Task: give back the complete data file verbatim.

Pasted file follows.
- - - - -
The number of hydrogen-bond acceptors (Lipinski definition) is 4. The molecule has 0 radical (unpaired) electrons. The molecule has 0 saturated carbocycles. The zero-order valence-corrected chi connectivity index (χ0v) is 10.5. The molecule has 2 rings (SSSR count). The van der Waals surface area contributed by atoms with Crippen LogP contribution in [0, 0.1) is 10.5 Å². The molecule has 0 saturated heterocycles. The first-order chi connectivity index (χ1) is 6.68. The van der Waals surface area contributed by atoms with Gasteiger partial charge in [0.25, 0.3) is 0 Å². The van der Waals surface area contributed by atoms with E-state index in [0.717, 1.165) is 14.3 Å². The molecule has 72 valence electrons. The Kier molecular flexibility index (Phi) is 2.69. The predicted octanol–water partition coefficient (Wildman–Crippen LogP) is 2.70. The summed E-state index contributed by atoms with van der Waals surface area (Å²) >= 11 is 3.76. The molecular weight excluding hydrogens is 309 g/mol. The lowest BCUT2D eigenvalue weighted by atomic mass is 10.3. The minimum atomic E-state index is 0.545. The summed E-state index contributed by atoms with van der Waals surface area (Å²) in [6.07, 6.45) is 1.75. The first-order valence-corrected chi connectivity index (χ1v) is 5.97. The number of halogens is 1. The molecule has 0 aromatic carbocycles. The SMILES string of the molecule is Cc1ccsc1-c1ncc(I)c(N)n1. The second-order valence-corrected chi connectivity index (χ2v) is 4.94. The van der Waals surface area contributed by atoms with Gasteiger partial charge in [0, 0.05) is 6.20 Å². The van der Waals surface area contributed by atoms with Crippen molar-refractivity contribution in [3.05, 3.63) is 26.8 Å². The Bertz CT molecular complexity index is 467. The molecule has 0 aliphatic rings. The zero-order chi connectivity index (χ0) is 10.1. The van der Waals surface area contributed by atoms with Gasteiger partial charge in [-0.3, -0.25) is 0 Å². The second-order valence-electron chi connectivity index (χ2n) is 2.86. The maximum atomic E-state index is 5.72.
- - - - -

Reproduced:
The number of hydrogen-bond acceptors (Lipinski definition) is 4. The molecule has 0 radical (unpaired) electrons. The molecule has 0 saturated carbocycles. The zero-order valence-corrected chi connectivity index (χ0v) is 10.5. The molecule has 2 rings (SSSR count). The van der Waals surface area contributed by atoms with Crippen LogP contribution in [0, 0.1) is 10.5 Å². The molecule has 0 saturated heterocycles. The first-order chi connectivity index (χ1) is 6.68. The van der Waals surface area contributed by atoms with Gasteiger partial charge in [0.25, 0.3) is 0 Å². The van der Waals surface area contributed by atoms with E-state index in [0.717, 1.165) is 14.3 Å². The molecule has 72 valence electrons. The Kier molecular flexibility index (Phi) is 2.69. The predicted octanol–water partition coefficient (Wildman–Crippen LogP) is 2.70. The summed E-state index contributed by atoms with van der Waals surface area (Å²) >= 11 is 3.76. The molecular weight excluding hydrogens is 309 g/mol. The lowest BCUT2D eigenvalue weighted by atomic mass is 10.3. The minimum atomic E-state index is 0.545. The summed E-state index contributed by atoms with van der Waals surface area (Å²) in [6.07, 6.45) is 1.75. The first-order valence-corrected chi connectivity index (χ1v) is 5.97. The number of halogens is 1. The molecule has 0 aromatic carbocycles. The SMILES string of the molecule is Cc1ccsc1-c1ncc(I)c(N)n1. The second-order valence-corrected chi connectivity index (χ2v) is 4.94. The van der Waals surface area contributed by atoms with Gasteiger partial charge in [0, 0.05) is 6.20 Å². The van der Waals surface area contributed by atoms with Crippen molar-refractivity contribution in [3.05, 3.63) is 26.8 Å². The Bertz CT molecular complexity index is 467. The molecule has 0 aliphatic rings. The zero-order chi connectivity index (χ0) is 10.1. The van der Waals surface area contributed by atoms with Gasteiger partial charge in [-0.3, -0.25) is 0 Å². The second-order valence-electron chi connectivity index (χ2n) is 2.86. The maximum atomic E-state index is 5.72.